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Do you know these surprising health facts?

Thursday April 26, 2018

With new studies and reports being released daily it can be hard to keep track of what’s new in health and wellness. To help you stay on top of your health knowledge we’ve put together 10 health related facts that just might surprise you.

10. Drink something hot to cool down

Conventional wisdom may tell you that if you are hot, drinking something cold will cool down your body. However, research has shown that on a hot day, drinking a hot beverage may help your body stay cool. The reason being that when you drink a hot drink, your body produces sweat to cool down your body temperature. Initially you may be adding heat by drinking the hot liquid, but the amount of sweat that your body produces to cool down more than makes up for the added heat from the liquid. The increased perspiration is key; when the sweat evaporates from your skin, it is able to cool down your body temperature.

9. Your sweat is mostly made up of water

Speaking of sweat, our sweat is composed mostly of water – about 99 percent! How much we sweat is unique to each individual; factors like gender and/or age can contribute to a person sweating more or less.

8. The strongest muscle in your body is …

Our muscle strength can be measured in different ways. If you are referring to the muscle that can exert the most force, then your calf muscle, the soleus, would be the winner. However, if you want to find the muscle that can exert the most pressure, then the jaw muscle, or the masseter, would be the strongest. The human jaw can close teeth with a force as great as 200 pounds, or 890 newtons!

7. More than half your bones are located in your hands and feet

We are born with approximately 300 bones and cartilage which eventually fuse together by the time we reach adulthood. The adult human body consists of 206 bones. Of these bones, 106 of them are located in our hands and feet. Bones in the arms are among the most commonly broken bones and account for almost half of all adults’ bone injuries.

6. You can physically see high cholesterol

It is possible to see signs on your body that you may have high cholesterol. Xanthelasmata, or xanthelasma, are cholesterol-filled bumps that form under your skin. It can be an indicator of possible heart disease. The lesions can be found all over the body and tend to appear on the skin of older people with diabetes or other heart ailments.

5. Cholesterol-free can be bad for your cholesterol

Food labels may say that it is cholesterol-free, however, that does not mean that the food is good for your cholesterol levels. Trans fats, which are cholesterol-raising, naturally have no cholesterol but can be detrimental to your cholesterol levels. Trans fats can be found in many fried foods and baked goods. Trans fat, such as partially hydrogenated vegetable oils, and saturated fats are not good for your cholesterol levels and should be avoided as much as possible.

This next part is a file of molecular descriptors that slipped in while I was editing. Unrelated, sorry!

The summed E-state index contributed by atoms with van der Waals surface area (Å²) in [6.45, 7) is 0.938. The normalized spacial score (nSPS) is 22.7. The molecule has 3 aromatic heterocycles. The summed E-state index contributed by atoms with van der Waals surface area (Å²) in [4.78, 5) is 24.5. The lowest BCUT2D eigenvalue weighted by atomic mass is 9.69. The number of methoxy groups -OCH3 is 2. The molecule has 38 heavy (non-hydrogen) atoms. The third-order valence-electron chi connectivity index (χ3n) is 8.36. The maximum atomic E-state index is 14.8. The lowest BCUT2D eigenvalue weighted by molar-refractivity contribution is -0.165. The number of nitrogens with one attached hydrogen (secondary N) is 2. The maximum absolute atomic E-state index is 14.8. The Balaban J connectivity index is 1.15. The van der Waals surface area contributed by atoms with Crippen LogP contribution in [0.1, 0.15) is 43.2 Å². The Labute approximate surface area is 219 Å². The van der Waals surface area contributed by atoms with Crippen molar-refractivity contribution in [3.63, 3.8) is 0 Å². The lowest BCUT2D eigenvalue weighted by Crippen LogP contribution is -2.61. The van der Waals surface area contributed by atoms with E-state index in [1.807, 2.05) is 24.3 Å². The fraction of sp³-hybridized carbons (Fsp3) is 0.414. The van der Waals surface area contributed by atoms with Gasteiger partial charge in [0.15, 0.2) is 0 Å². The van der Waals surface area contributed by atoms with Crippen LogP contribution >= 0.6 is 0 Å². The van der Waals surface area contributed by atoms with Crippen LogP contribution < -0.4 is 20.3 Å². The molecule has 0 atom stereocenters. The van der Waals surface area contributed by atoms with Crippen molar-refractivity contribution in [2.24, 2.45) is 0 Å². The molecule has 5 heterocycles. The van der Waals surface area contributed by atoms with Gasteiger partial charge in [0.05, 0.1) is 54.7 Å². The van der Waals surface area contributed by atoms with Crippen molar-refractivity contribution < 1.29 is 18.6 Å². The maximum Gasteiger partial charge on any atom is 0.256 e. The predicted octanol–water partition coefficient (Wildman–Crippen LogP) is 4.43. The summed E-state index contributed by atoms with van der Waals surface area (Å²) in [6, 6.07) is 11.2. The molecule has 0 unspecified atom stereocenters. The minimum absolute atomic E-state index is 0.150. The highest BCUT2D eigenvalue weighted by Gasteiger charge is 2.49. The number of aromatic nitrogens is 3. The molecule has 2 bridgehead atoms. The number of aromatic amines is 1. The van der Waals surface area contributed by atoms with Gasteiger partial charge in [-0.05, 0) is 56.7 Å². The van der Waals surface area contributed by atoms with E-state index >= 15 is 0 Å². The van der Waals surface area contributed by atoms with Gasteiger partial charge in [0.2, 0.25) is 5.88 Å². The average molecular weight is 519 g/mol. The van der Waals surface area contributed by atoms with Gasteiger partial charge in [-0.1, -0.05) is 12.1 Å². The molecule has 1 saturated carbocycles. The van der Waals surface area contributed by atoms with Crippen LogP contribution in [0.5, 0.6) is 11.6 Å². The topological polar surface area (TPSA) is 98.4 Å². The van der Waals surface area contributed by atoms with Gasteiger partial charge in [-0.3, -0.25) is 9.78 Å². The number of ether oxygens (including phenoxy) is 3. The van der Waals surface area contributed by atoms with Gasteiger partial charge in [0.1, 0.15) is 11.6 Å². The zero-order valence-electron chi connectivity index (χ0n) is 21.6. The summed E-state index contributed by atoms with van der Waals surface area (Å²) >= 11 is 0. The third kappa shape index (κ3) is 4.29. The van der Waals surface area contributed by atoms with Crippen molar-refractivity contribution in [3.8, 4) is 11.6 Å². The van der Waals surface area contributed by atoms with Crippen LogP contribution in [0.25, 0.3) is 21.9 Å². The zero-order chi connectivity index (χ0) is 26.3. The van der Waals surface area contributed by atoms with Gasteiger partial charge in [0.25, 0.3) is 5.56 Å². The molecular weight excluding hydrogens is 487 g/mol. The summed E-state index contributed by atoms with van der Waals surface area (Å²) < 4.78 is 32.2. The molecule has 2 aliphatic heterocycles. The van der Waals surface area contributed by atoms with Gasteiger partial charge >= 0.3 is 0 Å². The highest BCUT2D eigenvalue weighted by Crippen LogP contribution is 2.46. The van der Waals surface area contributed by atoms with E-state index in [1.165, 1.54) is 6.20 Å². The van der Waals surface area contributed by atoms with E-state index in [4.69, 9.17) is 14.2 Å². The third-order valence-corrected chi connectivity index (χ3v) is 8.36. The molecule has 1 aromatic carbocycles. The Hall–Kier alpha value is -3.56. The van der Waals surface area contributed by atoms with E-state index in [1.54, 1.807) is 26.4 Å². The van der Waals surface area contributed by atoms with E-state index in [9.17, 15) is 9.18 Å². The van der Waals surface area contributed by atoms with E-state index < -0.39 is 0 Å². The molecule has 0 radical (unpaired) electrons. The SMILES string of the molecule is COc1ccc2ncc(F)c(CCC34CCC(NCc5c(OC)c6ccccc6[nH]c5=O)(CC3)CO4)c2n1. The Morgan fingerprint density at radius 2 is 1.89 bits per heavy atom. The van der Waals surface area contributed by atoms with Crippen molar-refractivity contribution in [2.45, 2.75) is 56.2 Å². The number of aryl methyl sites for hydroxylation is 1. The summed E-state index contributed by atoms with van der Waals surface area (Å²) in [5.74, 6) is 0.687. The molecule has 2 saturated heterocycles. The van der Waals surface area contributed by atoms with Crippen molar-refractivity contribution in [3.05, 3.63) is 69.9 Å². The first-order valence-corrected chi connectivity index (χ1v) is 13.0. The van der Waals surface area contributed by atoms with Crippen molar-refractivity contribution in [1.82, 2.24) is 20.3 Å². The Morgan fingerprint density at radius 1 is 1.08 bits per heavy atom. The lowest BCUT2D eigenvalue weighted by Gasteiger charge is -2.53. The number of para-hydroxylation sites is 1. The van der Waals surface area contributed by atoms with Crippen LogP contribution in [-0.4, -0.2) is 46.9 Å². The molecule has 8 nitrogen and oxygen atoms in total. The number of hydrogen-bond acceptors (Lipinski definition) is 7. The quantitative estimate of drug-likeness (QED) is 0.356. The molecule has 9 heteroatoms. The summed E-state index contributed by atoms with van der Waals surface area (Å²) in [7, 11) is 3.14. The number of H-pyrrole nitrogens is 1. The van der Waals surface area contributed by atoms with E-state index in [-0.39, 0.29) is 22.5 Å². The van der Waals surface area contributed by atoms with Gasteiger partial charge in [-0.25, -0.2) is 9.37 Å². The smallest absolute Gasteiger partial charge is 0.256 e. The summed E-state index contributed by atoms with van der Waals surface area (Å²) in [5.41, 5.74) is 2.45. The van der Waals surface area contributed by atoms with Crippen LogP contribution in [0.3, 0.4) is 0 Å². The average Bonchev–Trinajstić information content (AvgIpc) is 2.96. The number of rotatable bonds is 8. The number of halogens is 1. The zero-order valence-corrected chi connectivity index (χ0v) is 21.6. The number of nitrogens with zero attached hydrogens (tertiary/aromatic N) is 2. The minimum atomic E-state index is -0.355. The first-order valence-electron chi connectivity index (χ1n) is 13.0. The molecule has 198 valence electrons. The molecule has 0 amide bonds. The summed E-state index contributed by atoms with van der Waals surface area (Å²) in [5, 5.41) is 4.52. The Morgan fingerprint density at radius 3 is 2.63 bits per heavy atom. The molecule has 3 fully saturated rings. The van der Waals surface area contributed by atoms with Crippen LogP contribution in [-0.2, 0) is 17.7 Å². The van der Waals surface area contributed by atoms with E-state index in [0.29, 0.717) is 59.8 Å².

4. If you are tired, exercise will help

If you are physically tired, the best thing to do is exercise as it will give you more energy than sitting. Studies have found that the blood and oxygen flow through the body will give you more energy and improve your mood. The increase in endorphin levels can contribute to a feeling of well-being.

3. Cold temperature can be good for your health

If you live in Canada, you know all about cold weather. But did you know that colder temperatures can benefit your health? Colder temperatures may help reduce allergies and inflammation and research has shown that it can help you think more clearly and perform daily tasks better. The cold can also help lower the risk of disease; mosquitoes that carry diseases such as Zika, West Nile virus and malaria are not around during the winter season.

2. Bananas can help improve your mood

A banana has approximately 30% of your daily recommended intake of vitamin B6. Vitamin B6 helps the brain produce serotonin, which is considered a mood stabilizer. Serotonin impacts your motor skills and emotions. It is also the chemical that helps you sleep and digest food. Eating a banana can help relieve depression and anxiety by stimulating the serotonin levels in your body.

1. Optimism may help you live longer

Can seeing the glass half full help you live longer? Studies have found that there is a correlation between increasing levels of optimism with decreasing levels of death from cancer, disease, infection and stroke. This is particularly true for cases of cardiovascular disease. Those that had the highest levels of optimism had an almost 40% lower risk of heart disease.

So there it is, 10 interesting facts that you may not have known about your health. Share with us on Twitter @Srs_for_Srs about your favourite health facts.

Source:

https://www.ncbi.nlm.nih.gov/pubmed/22574769

https://www.smithsonianmag.com/science-nature/a-hot-drink-on-a-hot-day-can-cool-you-down-1338875/

http://discovermagazine.com/2015/july-aug/32-20-things-about-sweat

https://www.livescience.com/55384-remarkable-human-muscles.html

https://www.healthline.com/health/xanthelasma

https://www.everydayhealth.com/fitness/workouts/boost-your-energy-level-with-exercise.aspx

https://www.nytimes.com/2016/12/07/well/mind/stay-optimistic-live-longer.html

https://www.bidmc.org/about-bidmc/blogs/wellness-insight-landing/bones-and-joints/fun-facts-about-bones-and-joints

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